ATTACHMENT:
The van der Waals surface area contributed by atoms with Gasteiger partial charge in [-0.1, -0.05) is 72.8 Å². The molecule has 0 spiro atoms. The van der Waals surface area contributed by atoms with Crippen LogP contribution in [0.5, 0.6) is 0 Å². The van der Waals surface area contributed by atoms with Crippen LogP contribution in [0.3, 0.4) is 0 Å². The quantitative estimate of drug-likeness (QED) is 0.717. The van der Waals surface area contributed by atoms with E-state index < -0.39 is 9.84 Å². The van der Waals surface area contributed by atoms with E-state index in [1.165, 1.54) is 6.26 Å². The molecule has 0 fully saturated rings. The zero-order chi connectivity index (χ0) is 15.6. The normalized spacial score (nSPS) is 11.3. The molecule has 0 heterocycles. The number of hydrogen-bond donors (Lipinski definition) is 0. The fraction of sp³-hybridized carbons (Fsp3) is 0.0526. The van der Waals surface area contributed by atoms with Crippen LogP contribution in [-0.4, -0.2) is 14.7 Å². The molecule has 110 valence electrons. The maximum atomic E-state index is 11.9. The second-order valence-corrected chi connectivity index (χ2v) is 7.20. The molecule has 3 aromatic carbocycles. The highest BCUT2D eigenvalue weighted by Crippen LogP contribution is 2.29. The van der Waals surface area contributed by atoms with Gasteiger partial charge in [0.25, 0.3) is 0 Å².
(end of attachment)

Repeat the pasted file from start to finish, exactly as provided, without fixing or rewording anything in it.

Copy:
The van der Waals surface area contributed by atoms with Gasteiger partial charge in [-0.1, -0.05) is 72.8 Å². The molecule has 0 spiro atoms. The van der Waals surface area contributed by atoms with Crippen LogP contribution in [0.5, 0.6) is 0 Å². The van der Waals surface area contributed by atoms with Crippen LogP contribution in [0.3, 0.4) is 0 Å². The quantitative estimate of drug-likeness (QED) is 0.717. The van der Waals surface area contributed by atoms with E-state index < -0.39 is 9.84 Å². The van der Waals surface area contributed by atoms with E-state index in [1.165, 1.54) is 6.26 Å². The molecule has 0 fully saturated rings. The zero-order chi connectivity index (χ0) is 15.6. The normalized spacial score (nSPS) is 11.3. The molecule has 0 heterocycles. The number of hydrogen-bond donors (Lipinski definition) is 0. The fraction of sp³-hybridized carbons (Fsp3) is 0.0526. The van der Waals surface area contributed by atoms with Crippen LogP contribution in [-0.4, -0.2) is 14.7 Å². The molecule has 110 valence electrons. The maximum atomic E-state index is 11.9. The second-order valence-corrected chi connectivity index (χ2v) is 7.20. The molecule has 3 aromatic carbocycles. The highest BCUT2D eigenvalue weighted by Crippen LogP contribution is 2.29. The van der Waals surface area contributed by atoms with Gasteiger partial charge in [0.25, 0.3) is 0 Å².